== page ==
Honeywell Plans Cuts at Virginia Nylon Plant
Chester, VA, September 30--More job cuts are likely on the way at a local Honeywell International Inc. plant, according to the Richmond Times-Dispatch.
The company said yesterday it has proposed cutting 300 jobs at its Bermuda Hundred Road plant. The plant employs 660 people and manufactures nylon fibers used in residential carpets and resins used in the plastics industry.
The company wants to shut down the factory's fiber conversion and spinning operations, which use older machinery and are less efficient than the same operations at other Honeywell plants, the company said.
In a statement, the company said it is "discussing" the proposal with the union that represents hourly workers at the plant, Teamsters Local 101. A phone message left at the union office yesterday afternoon was not returned. Employees were notified yesterday, according to the company
"In a situation like this where we are proposing a shutdown, it is considered a proposal until we actually sit down and talk with the union," said Rob Norman, a local Honeywell spokesman.
The company wants to close the operation on Dec. 19. It would be the third round of job cuts in a year at the Bermuda Hundred plant, which employed about 875 people one year ago, and about 1,500 four years ago. The company said last October it was cutting 110 hourly jobs at the plant and 10 salaried jobs. It announced 100 more cuts in May.
Honeywell, a New Jersey-based industrial conglomerate, said earlier this year it had the equivalent of 1,903 full-time employees in the Richmond area. In addition to nylon, the company makes the specialty fiber Spectra, which is used in bullet-resistant vests, at a technical center in Chesterfield County, and it owns a large plant in Hopewell that makes caprolactam, a basic ingredient in nylon production.
The job cuts at the Bermuda Hundred Road would affect hourly and salaried workers. The plant would have about 350 employees remaining, and it would continue to make nylon polymer chips for the carpet industry and extrusion grade resins for plastics makers.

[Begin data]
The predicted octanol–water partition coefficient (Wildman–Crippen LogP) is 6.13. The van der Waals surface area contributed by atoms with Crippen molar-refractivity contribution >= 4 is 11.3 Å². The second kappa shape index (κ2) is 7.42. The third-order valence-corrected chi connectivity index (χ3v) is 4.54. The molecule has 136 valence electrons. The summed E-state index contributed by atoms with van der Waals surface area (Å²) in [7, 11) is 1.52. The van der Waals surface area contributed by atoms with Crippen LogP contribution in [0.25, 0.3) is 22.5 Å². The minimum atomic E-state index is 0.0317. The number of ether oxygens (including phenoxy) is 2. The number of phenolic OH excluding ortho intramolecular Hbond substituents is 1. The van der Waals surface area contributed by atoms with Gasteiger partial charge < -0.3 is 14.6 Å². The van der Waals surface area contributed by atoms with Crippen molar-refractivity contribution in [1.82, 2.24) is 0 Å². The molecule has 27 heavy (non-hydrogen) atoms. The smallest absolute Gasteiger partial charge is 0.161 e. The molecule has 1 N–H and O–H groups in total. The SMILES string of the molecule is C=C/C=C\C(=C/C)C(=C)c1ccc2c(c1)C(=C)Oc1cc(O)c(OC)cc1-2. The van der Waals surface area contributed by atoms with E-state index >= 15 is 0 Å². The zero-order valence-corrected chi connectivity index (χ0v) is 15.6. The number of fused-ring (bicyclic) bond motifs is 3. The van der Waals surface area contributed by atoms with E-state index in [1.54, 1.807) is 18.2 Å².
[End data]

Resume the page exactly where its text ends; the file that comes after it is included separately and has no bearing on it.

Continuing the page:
The job cuts at the Bermuda Hundred plant have come in part because Honeywell has three other plants in South Carolina that can make the same product at a lower cost.
In early 2003, Honeywell acquired the nylon-fiber business of BASF, Europe's largest chemical company, for $80 million, and created a new business unit. At the time, Honeywell said the acquisition would strengthen its nylon business and enable it to run its Hopewell plant at full capacity.
The acquisition gave Honeywell plants in Anderson and Clemson, S.C., in addition to a plant in Columbia, S.C., that it already owned.
The company said those plants use a more efficient manufacturing process in which nylon polymer is spun, drawn and texturized in one machine, rather than the two-step process used in the production line at the Bermuda Hundred plant.
The cuts are "part of an effort to consolidate our fiber manufacturing capability into those facilities that use the newer, more cost-efficient fiber manufacturing technology," Norman said. The business also has been affected by carpet makers producing nylon fiber on their own.
"This is a difficult situation, and as difficult as this is, these proposed actions are a response to industry conditions that are beyond our control," Norman said.
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